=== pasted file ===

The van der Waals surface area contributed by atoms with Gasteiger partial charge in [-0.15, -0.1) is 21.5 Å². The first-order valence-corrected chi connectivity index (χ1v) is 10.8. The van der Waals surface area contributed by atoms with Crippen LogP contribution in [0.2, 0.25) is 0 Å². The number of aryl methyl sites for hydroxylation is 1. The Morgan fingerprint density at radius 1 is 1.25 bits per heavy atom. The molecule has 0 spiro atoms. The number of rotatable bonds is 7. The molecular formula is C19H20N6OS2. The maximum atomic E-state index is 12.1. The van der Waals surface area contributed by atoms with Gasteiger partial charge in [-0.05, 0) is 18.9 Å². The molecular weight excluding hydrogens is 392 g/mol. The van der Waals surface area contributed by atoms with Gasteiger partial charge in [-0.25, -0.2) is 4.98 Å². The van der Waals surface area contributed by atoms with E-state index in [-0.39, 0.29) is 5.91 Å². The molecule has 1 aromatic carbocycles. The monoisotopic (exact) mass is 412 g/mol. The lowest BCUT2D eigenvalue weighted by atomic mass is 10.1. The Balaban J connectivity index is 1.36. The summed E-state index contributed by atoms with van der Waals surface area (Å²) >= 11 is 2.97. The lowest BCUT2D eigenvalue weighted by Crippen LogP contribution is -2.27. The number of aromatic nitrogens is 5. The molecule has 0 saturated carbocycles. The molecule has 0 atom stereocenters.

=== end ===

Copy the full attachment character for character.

The van der Waals surface area contributed by atoms with Gasteiger partial charge in [-0.15, -0.1) is 21.5 Å². The first-order valence-corrected chi connectivity index (χ1v) is 10.8. The van der Waals surface area contributed by atoms with Crippen LogP contribution in [0.2, 0.25) is 0 Å². The number of aryl methyl sites for hydroxylation is 1. The Morgan fingerprint density at radius 1 is 1.25 bits per heavy atom. The molecule has 0 spiro atoms. The number of rotatable bonds is 7. The molecular formula is C19H20N6OS2. The maximum atomic E-state index is 12.1. The van der Waals surface area contributed by atoms with Gasteiger partial charge in [-0.05, 0) is 18.9 Å². The molecular weight excluding hydrogens is 392 g/mol. The van der Waals surface area contributed by atoms with Gasteiger partial charge in [-0.25, -0.2) is 4.98 Å². The van der Waals surface area contributed by atoms with E-state index in [-0.39, 0.29) is 5.91 Å². The molecule has 1 aromatic carbocycles. The monoisotopic (exact) mass is 412 g/mol. The lowest BCUT2D eigenvalue weighted by atomic mass is 10.1. The Balaban J connectivity index is 1.36. The summed E-state index contributed by atoms with van der Waals surface area (Å²) >= 11 is 2.97. The lowest BCUT2D eigenvalue weighted by Crippen LogP contribution is -2.27. The number of aromatic nitrogens is 5. The molecule has 0 saturated carbocycles. The molecule has 0 atom stereocenters.